Dad also had rose, fruit, and vegetable gardens that he tended most weekends. In the summer, Dad would call me out to the backyard. “Lourdes!” Teenaged me would roll my eyes, sigh, and answer, “Yes?” But I knew Dad wanted me to help him carry in his bounty of fruits and vegetables. I’d trudge outside to find Dad kneeling in the soil, with dirt on his forehead and bifocals, grinning from ear to ear, proud of his tomatoes, strawberries, and cucumbers. With a trowel dangling from his left hand, Dad’d guide me in harvesting his crops.

***

I never noticed that the left sleeves of Dad’s coats, jackets, and long-sleeve shirts were hemmed to the length of his arm. Never gave a thought to how he always put his left arm into his jackets and coats first, and then did a kind of a shuffle-shake movement to put his right arm into the corresponding sleeve. It never dawned on me that cooking, sweeping, sawing wood, and getting dressed might be challenging with a paralyzed arm. I suspect it’s because Dad never talked about his ‘disability’.

By the time the ADA was signed, Dad was sixty years old. He had lived a long life modifying things for himself and being treated like non-disabled people. Walking down the street or shopping at Korvettes, invariably, we’d be stopped by random White people who recognized him. “Hey, Robby!” they’d shout and Dad’s face would light up. It was as if he were the Mayor of Staten Island! Dad never denied anyone the opportunity to catch up. He’d laugh at their jokes, remind them of past capers, ask after their loved ones, and then tell them to “take good care now.”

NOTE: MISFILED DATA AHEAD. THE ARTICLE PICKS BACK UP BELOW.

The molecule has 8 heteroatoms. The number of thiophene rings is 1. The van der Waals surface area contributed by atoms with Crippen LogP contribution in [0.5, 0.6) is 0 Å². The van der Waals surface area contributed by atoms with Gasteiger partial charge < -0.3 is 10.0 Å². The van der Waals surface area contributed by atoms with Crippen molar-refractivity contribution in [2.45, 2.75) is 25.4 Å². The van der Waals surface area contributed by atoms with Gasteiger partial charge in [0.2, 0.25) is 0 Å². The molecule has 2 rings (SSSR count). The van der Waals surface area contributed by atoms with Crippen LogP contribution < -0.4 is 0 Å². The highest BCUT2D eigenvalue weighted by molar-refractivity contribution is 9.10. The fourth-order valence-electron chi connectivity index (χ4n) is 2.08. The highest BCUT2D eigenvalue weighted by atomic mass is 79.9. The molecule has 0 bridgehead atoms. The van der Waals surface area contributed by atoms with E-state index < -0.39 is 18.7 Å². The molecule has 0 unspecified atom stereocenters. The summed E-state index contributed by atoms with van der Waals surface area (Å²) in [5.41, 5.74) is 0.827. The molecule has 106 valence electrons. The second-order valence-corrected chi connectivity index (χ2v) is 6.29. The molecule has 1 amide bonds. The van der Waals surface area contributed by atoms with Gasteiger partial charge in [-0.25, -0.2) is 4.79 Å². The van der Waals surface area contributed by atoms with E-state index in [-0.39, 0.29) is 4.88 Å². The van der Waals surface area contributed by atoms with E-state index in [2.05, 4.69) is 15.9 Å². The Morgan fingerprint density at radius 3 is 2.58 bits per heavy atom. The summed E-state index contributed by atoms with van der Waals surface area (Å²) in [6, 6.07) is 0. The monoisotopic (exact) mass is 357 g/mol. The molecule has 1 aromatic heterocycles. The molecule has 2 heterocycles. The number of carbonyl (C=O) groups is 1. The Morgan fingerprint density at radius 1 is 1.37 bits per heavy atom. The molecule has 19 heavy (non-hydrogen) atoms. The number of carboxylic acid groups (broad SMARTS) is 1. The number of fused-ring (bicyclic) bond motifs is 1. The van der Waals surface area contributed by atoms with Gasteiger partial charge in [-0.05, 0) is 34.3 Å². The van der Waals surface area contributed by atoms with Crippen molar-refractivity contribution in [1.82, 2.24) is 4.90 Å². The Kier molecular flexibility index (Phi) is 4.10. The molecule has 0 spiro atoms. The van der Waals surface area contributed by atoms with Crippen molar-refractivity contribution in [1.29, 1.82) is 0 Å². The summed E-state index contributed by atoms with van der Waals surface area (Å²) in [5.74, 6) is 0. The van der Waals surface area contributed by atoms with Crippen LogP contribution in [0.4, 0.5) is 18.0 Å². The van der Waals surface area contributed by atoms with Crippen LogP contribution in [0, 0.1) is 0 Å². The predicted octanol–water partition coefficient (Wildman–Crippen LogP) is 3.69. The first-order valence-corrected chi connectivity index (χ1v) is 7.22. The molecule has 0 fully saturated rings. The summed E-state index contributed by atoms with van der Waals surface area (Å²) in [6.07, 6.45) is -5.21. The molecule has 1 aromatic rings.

Dad never experienced the cultural and political shifts that made the ADA possible nor those that followed in its wake. I doubt he’d heard of Brad Lomax or Don Galloway — Black male disability rights activists who fought for a more just, accessible world. I don’t know if he’d heard about the 1977 504 Sit-Ins, the Gang of 19 protest, or the Capitol Crawl. But I imagine if he had, Dad would’ve chuckled and shook his head. Dad was a fan of the underdog — think the Mets and the Jets — and saw himself as one of them because he was a Black man.

Three years ago, one spring afternoon, Dad said something that surprised me. We were visiting the Brooklyn Botanical Garden. He was eighty-seven at the time and in passing, Dad referred to himself as “handicapped.” Scandalized, I said, “Dad! You can’t say that word now. People… have disabilities.” Dad shrugged and said, “But that’s what they called us.” He gripped his cane handle a bit tighter, and continued on with whatever he was saying, as we slowly strolled in the Rose Garden with hundreds of roses waking up around us. As usual, Dad humbly juggled the world’s ableism with a strong sense of self in a way that worked for him.

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Dr. Lourdes Dolores Follins

Written by

Comes from a long line of intrepid Black women. When she’s not writing, she’s a psychotherapist for QTIPOC and kinky people in New York. www.lourdesdfollins.com

Indelible Ink

Non-fiction that resonates, stories that last

Dr. Lourdes Dolores Follins

Written by

Comes from a long line of intrepid Black women. When she’s not writing, she’s a psychotherapist for QTIPOC and kinky people in New York. www.lourdesdfollins.com

Indelible Ink

Non-fiction that resonates, stories that last